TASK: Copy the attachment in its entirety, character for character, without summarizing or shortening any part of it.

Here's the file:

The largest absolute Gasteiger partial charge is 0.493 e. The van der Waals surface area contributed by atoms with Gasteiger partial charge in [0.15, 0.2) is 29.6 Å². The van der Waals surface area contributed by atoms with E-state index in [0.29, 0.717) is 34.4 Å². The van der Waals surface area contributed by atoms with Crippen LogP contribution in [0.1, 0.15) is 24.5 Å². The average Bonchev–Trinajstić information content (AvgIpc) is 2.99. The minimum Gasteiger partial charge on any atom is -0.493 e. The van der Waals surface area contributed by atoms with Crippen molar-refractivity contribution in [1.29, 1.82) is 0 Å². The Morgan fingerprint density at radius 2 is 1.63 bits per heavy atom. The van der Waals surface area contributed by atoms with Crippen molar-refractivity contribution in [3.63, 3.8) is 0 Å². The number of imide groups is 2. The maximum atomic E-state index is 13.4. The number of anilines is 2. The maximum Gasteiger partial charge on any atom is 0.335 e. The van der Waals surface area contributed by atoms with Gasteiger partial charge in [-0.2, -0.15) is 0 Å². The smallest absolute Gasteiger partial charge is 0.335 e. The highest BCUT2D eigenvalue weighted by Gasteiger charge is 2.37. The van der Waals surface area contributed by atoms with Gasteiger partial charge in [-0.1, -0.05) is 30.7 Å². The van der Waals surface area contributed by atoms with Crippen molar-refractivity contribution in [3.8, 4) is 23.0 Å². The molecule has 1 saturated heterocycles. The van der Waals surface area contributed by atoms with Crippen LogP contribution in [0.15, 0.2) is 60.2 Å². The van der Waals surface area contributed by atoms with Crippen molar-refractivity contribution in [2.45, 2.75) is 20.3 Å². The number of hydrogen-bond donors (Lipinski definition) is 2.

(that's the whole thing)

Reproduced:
The largest absolute Gasteiger partial charge is 0.493 e. The van der Waals surface area contributed by atoms with Gasteiger partial charge in [0.15, 0.2) is 29.6 Å². The van der Waals surface area contributed by atoms with E-state index in [0.29, 0.717) is 34.4 Å². The van der Waals surface area contributed by atoms with Crippen LogP contribution in [0.1, 0.15) is 24.5 Å². The average Bonchev–Trinajstić information content (AvgIpc) is 2.99. The minimum Gasteiger partial charge on any atom is -0.493 e. The van der Waals surface area contributed by atoms with Crippen molar-refractivity contribution in [1.29, 1.82) is 0 Å². The Morgan fingerprint density at radius 2 is 1.63 bits per heavy atom. The van der Waals surface area contributed by atoms with Crippen molar-refractivity contribution in [3.63, 3.8) is 0 Å². The number of imide groups is 2. The maximum atomic E-state index is 13.4. The number of anilines is 2. The maximum Gasteiger partial charge on any atom is 0.335 e. The van der Waals surface area contributed by atoms with Gasteiger partial charge in [-0.2, -0.15) is 0 Å². The smallest absolute Gasteiger partial charge is 0.335 e. The highest BCUT2D eigenvalue weighted by Gasteiger charge is 2.37. The van der Waals surface area contributed by atoms with Gasteiger partial charge in [-0.1, -0.05) is 30.7 Å². The van der Waals surface area contributed by atoms with Crippen molar-refractivity contribution in [3.8, 4) is 23.0 Å². The molecule has 1 saturated heterocycles. The van der Waals surface area contributed by atoms with Crippen LogP contribution in [0.15, 0.2) is 60.2 Å². The van der Waals surface area contributed by atoms with Crippen molar-refractivity contribution in [2.45, 2.75) is 20.3 Å². The number of hydrogen-bond donors (Lipinski definition) is 2.